Saturday 1st October 2016                 Change text size:

Scotland opens ‘world’s first’ community-owned tidal energy turbine



CaptainOates via flickr

A community-owned tidal energy facility in North Yell, Shetland, began operation on Wednesday, producing green electricity that will power local homes and businesses.

The project, funded by the government and local council, was developed by tidal energy company Nova Innovation in partnership with North Yell Development Council. It will be able to power 30 homes plus two other estates.

Energy minister Fergus Ewing said, “For the first time, anywhere in the world, a community-owned tidal turbine is generating electricity.

“Scotland is recognised as world leader in wave and tidal energy, with a quarter of Europe’s tidal stream and a tenth of its wave-energy potential.

“We must tackle climate change and reduce our reliance on fossil fuels through better and more efficient uses of energy. That is why Scotland generated a record amount of electricity from green energy sources last year.”

The project was made possible thanks to the Scottish government’s Community and Renewable Energy Loan Scheme, which was launched back in 2012 in order to support local communities and rural businesses generating their own energy.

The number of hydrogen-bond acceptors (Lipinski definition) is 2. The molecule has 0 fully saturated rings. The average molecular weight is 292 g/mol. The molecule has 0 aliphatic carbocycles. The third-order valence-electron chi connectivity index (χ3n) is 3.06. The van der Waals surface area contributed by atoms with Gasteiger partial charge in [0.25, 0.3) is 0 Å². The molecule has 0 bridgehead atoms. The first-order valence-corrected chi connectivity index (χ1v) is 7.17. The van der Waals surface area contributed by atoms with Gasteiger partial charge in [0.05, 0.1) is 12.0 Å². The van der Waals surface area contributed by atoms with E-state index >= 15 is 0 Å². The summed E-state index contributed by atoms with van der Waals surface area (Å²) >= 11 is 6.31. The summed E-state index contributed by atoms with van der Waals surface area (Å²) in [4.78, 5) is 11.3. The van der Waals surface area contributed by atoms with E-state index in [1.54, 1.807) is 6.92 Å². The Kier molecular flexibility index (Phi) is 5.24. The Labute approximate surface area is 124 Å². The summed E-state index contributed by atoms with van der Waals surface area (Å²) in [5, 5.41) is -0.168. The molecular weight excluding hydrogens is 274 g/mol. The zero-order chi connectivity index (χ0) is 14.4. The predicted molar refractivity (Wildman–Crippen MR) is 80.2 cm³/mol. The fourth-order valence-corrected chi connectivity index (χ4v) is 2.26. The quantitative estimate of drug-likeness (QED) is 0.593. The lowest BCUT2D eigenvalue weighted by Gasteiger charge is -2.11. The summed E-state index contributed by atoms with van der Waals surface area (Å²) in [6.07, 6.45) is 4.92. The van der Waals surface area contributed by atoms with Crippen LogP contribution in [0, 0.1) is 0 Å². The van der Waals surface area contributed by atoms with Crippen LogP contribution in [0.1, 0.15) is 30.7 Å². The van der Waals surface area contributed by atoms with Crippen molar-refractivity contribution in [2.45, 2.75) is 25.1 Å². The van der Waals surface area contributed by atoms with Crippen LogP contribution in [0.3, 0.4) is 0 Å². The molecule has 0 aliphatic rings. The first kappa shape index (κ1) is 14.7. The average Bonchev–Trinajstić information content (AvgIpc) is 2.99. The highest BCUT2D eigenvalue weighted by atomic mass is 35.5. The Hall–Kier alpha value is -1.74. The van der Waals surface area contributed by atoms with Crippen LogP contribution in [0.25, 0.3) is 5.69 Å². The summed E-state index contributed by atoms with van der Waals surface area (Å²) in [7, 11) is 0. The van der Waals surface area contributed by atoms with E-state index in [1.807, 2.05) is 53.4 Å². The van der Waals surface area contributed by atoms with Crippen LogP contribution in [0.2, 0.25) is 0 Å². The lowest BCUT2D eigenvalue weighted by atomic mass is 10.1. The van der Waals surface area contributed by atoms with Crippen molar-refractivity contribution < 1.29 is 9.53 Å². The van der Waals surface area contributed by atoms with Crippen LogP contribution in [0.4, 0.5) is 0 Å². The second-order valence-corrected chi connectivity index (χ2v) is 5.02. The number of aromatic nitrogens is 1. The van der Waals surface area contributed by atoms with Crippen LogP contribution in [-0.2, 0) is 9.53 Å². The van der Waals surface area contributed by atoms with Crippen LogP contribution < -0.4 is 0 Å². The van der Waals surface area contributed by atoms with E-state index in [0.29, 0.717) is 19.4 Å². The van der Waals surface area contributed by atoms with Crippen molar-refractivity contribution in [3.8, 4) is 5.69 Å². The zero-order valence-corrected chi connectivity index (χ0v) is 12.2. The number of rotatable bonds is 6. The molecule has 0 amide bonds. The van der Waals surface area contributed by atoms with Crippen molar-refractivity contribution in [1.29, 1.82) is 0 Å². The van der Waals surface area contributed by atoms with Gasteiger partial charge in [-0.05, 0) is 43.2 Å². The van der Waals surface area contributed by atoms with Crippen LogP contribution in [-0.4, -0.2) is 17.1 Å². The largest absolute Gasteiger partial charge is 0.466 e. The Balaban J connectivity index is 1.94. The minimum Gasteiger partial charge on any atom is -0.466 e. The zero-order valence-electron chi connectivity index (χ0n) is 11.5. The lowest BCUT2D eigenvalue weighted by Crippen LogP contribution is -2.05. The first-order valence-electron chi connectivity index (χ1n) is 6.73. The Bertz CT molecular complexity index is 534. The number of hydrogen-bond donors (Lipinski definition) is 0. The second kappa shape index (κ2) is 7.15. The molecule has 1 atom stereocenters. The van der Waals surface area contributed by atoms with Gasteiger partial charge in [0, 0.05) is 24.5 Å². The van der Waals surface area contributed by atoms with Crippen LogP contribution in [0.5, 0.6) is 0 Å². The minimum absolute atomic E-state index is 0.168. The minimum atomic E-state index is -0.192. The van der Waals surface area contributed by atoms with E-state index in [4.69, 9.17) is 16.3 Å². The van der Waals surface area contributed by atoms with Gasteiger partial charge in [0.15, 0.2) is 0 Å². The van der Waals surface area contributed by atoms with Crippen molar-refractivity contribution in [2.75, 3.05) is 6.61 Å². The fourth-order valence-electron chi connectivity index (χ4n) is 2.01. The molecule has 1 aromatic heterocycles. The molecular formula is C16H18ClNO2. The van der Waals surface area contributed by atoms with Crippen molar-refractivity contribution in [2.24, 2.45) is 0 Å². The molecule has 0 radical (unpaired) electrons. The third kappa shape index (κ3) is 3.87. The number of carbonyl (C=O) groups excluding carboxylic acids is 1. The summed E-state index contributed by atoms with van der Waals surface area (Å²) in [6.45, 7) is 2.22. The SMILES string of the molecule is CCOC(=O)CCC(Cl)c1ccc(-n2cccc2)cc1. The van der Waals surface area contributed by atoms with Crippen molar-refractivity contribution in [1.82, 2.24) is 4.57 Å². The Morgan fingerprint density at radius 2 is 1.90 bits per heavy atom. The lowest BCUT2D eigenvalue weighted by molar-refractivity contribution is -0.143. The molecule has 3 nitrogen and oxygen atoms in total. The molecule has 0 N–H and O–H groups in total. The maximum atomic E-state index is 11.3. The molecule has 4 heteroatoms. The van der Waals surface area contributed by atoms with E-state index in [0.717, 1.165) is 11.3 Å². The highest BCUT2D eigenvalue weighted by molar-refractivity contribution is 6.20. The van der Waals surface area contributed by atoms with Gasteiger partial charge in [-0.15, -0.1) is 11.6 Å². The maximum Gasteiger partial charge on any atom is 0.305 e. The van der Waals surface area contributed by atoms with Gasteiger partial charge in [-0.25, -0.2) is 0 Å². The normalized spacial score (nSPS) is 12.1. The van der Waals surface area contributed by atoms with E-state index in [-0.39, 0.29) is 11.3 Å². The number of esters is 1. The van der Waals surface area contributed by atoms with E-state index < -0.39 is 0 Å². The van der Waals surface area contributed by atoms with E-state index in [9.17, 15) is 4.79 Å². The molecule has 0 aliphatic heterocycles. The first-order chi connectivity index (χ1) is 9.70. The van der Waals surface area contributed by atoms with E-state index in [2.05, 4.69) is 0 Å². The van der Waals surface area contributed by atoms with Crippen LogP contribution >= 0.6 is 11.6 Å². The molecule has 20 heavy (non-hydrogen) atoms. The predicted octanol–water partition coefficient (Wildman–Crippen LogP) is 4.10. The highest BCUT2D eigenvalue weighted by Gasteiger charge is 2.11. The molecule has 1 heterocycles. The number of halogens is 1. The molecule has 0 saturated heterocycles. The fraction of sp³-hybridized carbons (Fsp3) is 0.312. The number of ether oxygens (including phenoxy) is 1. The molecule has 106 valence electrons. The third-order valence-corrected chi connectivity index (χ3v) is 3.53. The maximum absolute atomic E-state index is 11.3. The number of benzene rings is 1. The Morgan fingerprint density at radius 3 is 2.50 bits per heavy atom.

WWF Scotland’s climate and energy policy officer Gina Hanrahan commented, “It’s great to see yet another first for Scottish tidal power. With some of the most powerful tides in Europe, Scotland is well placed to lead in developing this promising technology, which will help to cut climate emissions and create skilled, green jobs.”

Last  year, Scotland, which has ambitious renewable energy targets, also approved what would be Europe’s largest tidal project in the Pentland Firth. According to engineers from Edinburgh and Oxford Universities this facility alone could power almost half of Scotland.

Photo: CaptainOates via flickr

Further reading:

Cornwall and Plymouth welcome marine renewable energy investments

‘World’s largest tidal power project’ given green light in Scotland

Half of Scotland could be powered by the tides, say researchers

Scottish community to become a pioneer in marine power

Scottish marine energy sector receives funding boost


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